High Sheriff of Kent Michael Bax 'fell off chair' when offered role

Land agent Michael Bax has begun his year as High Sheriff of Kent. He spoke exclusively to Trevor Sturgess about the prestigious role, changes in farming, and the challenges for rural businesses.

It was not as though Michael Bax, a busy Kent doyen among land agents, needed another job. But when the successful businessman and chartered surveyor was invited to become High Sheriff of Kent, it was not something he felt he should turn down.

“I felt I needed the job like a hole in the head but at the same time, I knew I would do it because I knew I would regret it forever if I didn’t do it,” he says.

He admits he “fell off my chair” when the phone call came from Richard Oldfield, a former High Sheriff and now Vice-Lord Lieutenant of Kent.

Chartered surveyor Mike Bax, pictured with his wife Jane, has been appointed High Sheriff of Kent
Chartered surveyor Mike Bax, pictured with his wife Jane, has been appointed High Sheriff of Kent

This year, Mr Bax was installed as the Queen’s judicial representative in the county. “Your principal responsibility is to the criminal justice system and the people who work in maintaining law and order, to the High Court judges when they come to Kent on circuit.” One is held in Maidstone every year, with four or five elsewhere.

The office dates back to the reign of King Canute in about 1000. The High Sheriff collected revenue for the king, mainly from farmers. High Sheriffs were unpopular yet extremely wealthy. Now the role does not cost the taxpayer, so, as Mr Bax admits, the candidate needs “reasonable resources.”

The Bax family cannot trace their line quite as far back as the High Sheriff’s but they are no johnny-come-latelys, with records showing the Bax name – possibly Norman or Flemish – around from the late 1300s as yeoman farmers and blacksmiths.

Entrepreneur Alexander Bax was a brewer in Faversham in the 1680s and his daughter married into the Shepherd family, later Shepherd Neame.

Michael Bax attended Kings School, Canterbury, and had been expected to go into the Royal Navy as many of his forebears had done. His father Christopher Bax commanded a destroyer, and his grandfather was Admiral Robert Bax.

Michael preferred the land to the sea and decided to become a farmer. But advised there was more money in land agency because he could manage dozens of farms rather than just one, he changed tack. “If you’re any good, you will be boss of your own business and in a far better job than farming,” he was told. “That was good advice,” he says now.

He trained as a surveyor and went on to join Prall Champion and Prall, a Dartford-based agent. He set up the Sevenoaks branch at the age of 25 and was later involved in the merger with Porter & Cobb.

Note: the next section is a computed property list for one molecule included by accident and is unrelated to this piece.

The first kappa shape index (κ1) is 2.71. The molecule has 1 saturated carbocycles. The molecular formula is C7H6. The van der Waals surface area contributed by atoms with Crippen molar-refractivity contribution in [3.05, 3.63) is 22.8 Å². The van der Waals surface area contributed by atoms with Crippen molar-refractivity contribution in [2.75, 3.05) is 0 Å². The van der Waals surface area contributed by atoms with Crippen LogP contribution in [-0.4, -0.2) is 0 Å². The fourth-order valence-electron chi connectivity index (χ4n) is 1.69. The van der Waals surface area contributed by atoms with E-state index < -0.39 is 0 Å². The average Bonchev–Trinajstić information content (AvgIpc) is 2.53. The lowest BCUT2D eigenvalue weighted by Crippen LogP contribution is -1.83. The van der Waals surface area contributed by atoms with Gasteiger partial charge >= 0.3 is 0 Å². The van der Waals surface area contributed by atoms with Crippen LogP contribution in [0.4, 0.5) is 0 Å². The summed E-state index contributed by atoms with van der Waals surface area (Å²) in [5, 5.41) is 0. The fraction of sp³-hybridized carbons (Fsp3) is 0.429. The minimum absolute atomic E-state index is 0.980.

Land agents manage estates, deal with tenants, farm buildings, act for tenant farmers, and negotiate rents that reflect the fortunes of their businesses.

After a number of business ventures, Mr Bax was joined by Richard Thomas and Tom French to form the BTF Partnership that now operates from a converted barn in Challock.

“i felt i needed the job like a hole in the head but at the same time, i knew i would do it because i knew i would regret it forever if i didn’t do it…” – michael bax

He has seen farming go through many phases. He recalls many more people employed in the sector when he was starting his career.

Many jobs have gone, along with small farmers who have given way to larger enterprises. Prices have fluctuated but Mr Bax says now is good time to be in farming. Higher prices – except perhaps in dairy – and the move towards local sourcing and food security have improved the outlook for farmers.

“Farming is good business to be in but it will suffer from volatility. It will continue to have its bad years and because farming is now so capital intensive, there will be more of those bad years than historically.”

Mr Bax is a fierce critic of restrictive planning laws and bureaucratic council planning departments. He says Nimbys are “a frightful nuisance but you can’t blame anyone for being a Nimby. He fears “localism” will make the situation even more difficult for rural business. “A big issue is accessibility of rural businesses.

“There are problems with access and over-use of country lanes by big commercial vehicles.”

He has seen a trend towards hiring foreign workers and regrets that “we haven’t got a way of involving our youngsters in working on the land.”

Michael Bax played a key role in setting up the concept of Kent Rural Plc and will present its latest annual report at the County Show next month.

“We hope it will be the best in-depth study of value ad money invested and going through Kent.”

He believes more people should invest in farming businesses. “If we were a FTSE-100 company, it would be way into the top 100. Kent Rural Plc is right up there with the top companies in Europe.”

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